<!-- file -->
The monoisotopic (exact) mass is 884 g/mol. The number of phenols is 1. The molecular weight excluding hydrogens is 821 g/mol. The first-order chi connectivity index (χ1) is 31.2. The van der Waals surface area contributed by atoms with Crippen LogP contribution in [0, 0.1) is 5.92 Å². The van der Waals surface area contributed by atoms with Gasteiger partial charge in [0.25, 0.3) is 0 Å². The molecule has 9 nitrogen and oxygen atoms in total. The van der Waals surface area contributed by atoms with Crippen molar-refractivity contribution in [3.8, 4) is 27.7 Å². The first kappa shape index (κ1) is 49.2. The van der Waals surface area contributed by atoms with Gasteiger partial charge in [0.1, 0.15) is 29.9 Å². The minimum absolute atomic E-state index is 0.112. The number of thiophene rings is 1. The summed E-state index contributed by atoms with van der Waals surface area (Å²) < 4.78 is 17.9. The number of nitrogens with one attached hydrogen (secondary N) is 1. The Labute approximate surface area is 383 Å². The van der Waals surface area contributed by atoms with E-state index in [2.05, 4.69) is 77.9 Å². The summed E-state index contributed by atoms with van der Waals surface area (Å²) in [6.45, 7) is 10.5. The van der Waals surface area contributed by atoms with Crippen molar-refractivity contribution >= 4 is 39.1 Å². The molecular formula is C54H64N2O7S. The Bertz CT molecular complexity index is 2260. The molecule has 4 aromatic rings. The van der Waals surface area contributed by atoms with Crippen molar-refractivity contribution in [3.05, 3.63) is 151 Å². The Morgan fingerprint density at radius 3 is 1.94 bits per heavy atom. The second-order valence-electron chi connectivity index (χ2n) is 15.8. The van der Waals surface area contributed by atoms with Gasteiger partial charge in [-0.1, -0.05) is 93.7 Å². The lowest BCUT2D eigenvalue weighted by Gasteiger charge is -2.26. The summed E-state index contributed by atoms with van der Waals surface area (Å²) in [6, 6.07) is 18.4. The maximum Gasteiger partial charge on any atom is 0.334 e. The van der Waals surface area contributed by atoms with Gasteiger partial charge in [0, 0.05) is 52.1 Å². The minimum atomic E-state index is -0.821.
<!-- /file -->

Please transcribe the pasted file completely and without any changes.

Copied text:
The monoisotopic (exact) mass is 884 g/mol. The number of phenols is 1. The molecular weight excluding hydrogens is 821 g/mol. The first-order chi connectivity index (χ1) is 31.2. The van der Waals surface area contributed by atoms with Crippen LogP contribution in [0, 0.1) is 5.92 Å². The van der Waals surface area contributed by atoms with Gasteiger partial charge in [0.25, 0.3) is 0 Å². The molecule has 9 nitrogen and oxygen atoms in total. The van der Waals surface area contributed by atoms with Crippen molar-refractivity contribution in [3.8, 4) is 27.7 Å². The first kappa shape index (κ1) is 49.2. The van der Waals surface area contributed by atoms with Gasteiger partial charge in [0.1, 0.15) is 29.9 Å². The minimum absolute atomic E-state index is 0.112. The number of thiophene rings is 1. The summed E-state index contributed by atoms with van der Waals surface area (Å²) < 4.78 is 17.9. The number of nitrogens with one attached hydrogen (secondary N) is 1. The Labute approximate surface area is 383 Å². The van der Waals surface area contributed by atoms with E-state index in [2.05, 4.69) is 77.9 Å². The summed E-state index contributed by atoms with van der Waals surface area (Å²) in [6.45, 7) is 10.5. The van der Waals surface area contributed by atoms with Crippen molar-refractivity contribution >= 4 is 39.1 Å². The molecular formula is C54H64N2O7S. The Bertz CT molecular complexity index is 2260. The molecule has 4 aromatic rings. The van der Waals surface area contributed by atoms with Crippen molar-refractivity contribution in [3.05, 3.63) is 151 Å². The Morgan fingerprint density at radius 3 is 1.94 bits per heavy atom. The second-order valence-electron chi connectivity index (χ2n) is 15.8. The van der Waals surface area contributed by atoms with Gasteiger partial charge in [-0.1, -0.05) is 93.7 Å². The lowest BCUT2D eigenvalue weighted by Gasteiger charge is -2.26. The summed E-state index contributed by atoms with van der Waals surface area (Å²) in [6, 6.07) is 18.4. The maximum Gasteiger partial charge on any atom is 0.334 e. The van der Waals surface area contributed by atoms with Gasteiger partial charge in [0, 0.05) is 52.1 Å². The minimum atomic E-state index is -0.821.